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Stamp Duty and Shared Ownership

View profile for Nicki Davis
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In November last year, Philip Hammond announced in his Budget the abolishment of Stamp Duty for first time buyers; but where does it leave those first time buyers looking to buy a property through shared ownership?  Nicki Cox, one of our Senior Conveyancers who specialises in Shared Ownership purchases, explains here what shared ownership is, and why the exemption may not apply.

What is shared ownership?

Shared ownership on a property means that a buyer will own a portion of the property while paying rent on the rest, which is normally owned by a housing association or local authority landlord.  “Shared ownership schemes can make home ownership more accessible for lower-income households in particular as it can be more cost effective than renting,” explains Nicki.  “The buyer would pay just a 5% deposit on their share of the property, and a mortgage that covers 25% to 75% of the property value, with rent paid on the remaining share.”

First time buyers qualify for shared ownership as long as their household earns less than £80,000 per year, or £90,000 in London. 

Stamp Duty and Shared ownership

Following the Budget in November last year, first time buyers are now exempt from paying Stamp Duty if their property is valued under £300,000.  For those properties priced between £300,000 - £500,000, the first £300,000 is taxed at 0% with the rest taxed at 5%.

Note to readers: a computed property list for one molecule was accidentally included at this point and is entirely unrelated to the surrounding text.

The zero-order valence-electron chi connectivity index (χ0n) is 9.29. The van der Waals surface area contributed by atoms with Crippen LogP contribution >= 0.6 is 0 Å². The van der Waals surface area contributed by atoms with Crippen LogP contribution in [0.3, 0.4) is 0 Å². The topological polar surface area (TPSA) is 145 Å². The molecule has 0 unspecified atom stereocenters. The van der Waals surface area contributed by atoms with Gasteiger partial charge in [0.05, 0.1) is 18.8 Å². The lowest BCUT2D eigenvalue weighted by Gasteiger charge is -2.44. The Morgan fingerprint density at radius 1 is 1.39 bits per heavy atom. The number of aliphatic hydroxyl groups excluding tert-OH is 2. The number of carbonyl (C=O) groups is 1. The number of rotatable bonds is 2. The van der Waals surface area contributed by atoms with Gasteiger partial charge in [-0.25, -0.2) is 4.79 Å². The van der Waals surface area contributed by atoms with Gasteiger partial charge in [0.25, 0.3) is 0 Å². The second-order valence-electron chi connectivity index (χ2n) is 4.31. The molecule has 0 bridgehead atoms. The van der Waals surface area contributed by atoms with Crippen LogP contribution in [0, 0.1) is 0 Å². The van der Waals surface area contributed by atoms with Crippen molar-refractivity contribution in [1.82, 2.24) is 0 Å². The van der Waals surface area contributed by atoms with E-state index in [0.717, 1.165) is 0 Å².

There are two options for paying Stamp Duty when buying through shared ownership;

  • the first is to pay for the Stamp Duty due on the whole value of the property upfront,
  • the second to pay just on the share of the property they own, but then pay for the rest of the market value as and when they buy the rest of the property. 

Most shared ownership buyers choose the first option to protect themselves against any property price rises in the future.   

“The complication has arisen for those looking into shared ownership because both options are likely to result in them being required to pay Stamp Duty,” continues Nicki.  “For those who wish to pay Stamp Duty just on their share, the exemption is not an option at all, and for those who wish to pay upfront, it is likely the property value will fall outside of the £300,000 exemption.  A buyer purchasing half of a £400,000 home for example will still pay around £5,000 in Stamp Duty even though they are only buying £200,000 of equity.  It is true that this is more likely to be a problem in areas such as London where housing prices are inflated, however it is something that the government needs to address in their housing strategy as shared ownership properties do tend to be at the higher end of the market.”

Nicki concludes, “Since the announcement on 22nd November, it’s reported that 16,000 first time buyers have saved money from the abolishment of Stamp Duty.  This is why there are now calls from several organisations and government groups to extend the exemption to shared ownership.  People choose shared ownership for a reason; because they are struggling to afford a home outright.  These are the very people Mr Hammond was aiming to help when he abolished Stamp Duty and so consideration needs to be given to give them the same opportunities as other first time buyers.”

If you are a first time buyer looking to find out more about owning a property or shared ownership, you can contact Nicki or the teams by emailing conveyancingquote@warnergoodman.co.uk.

ENDS

This is for information purposes only and is no substitute for, and should not be interpreted as, legal advice.  All content was correct at the time of publishing and we cannot be held responsible for any changes that may invalidate this article.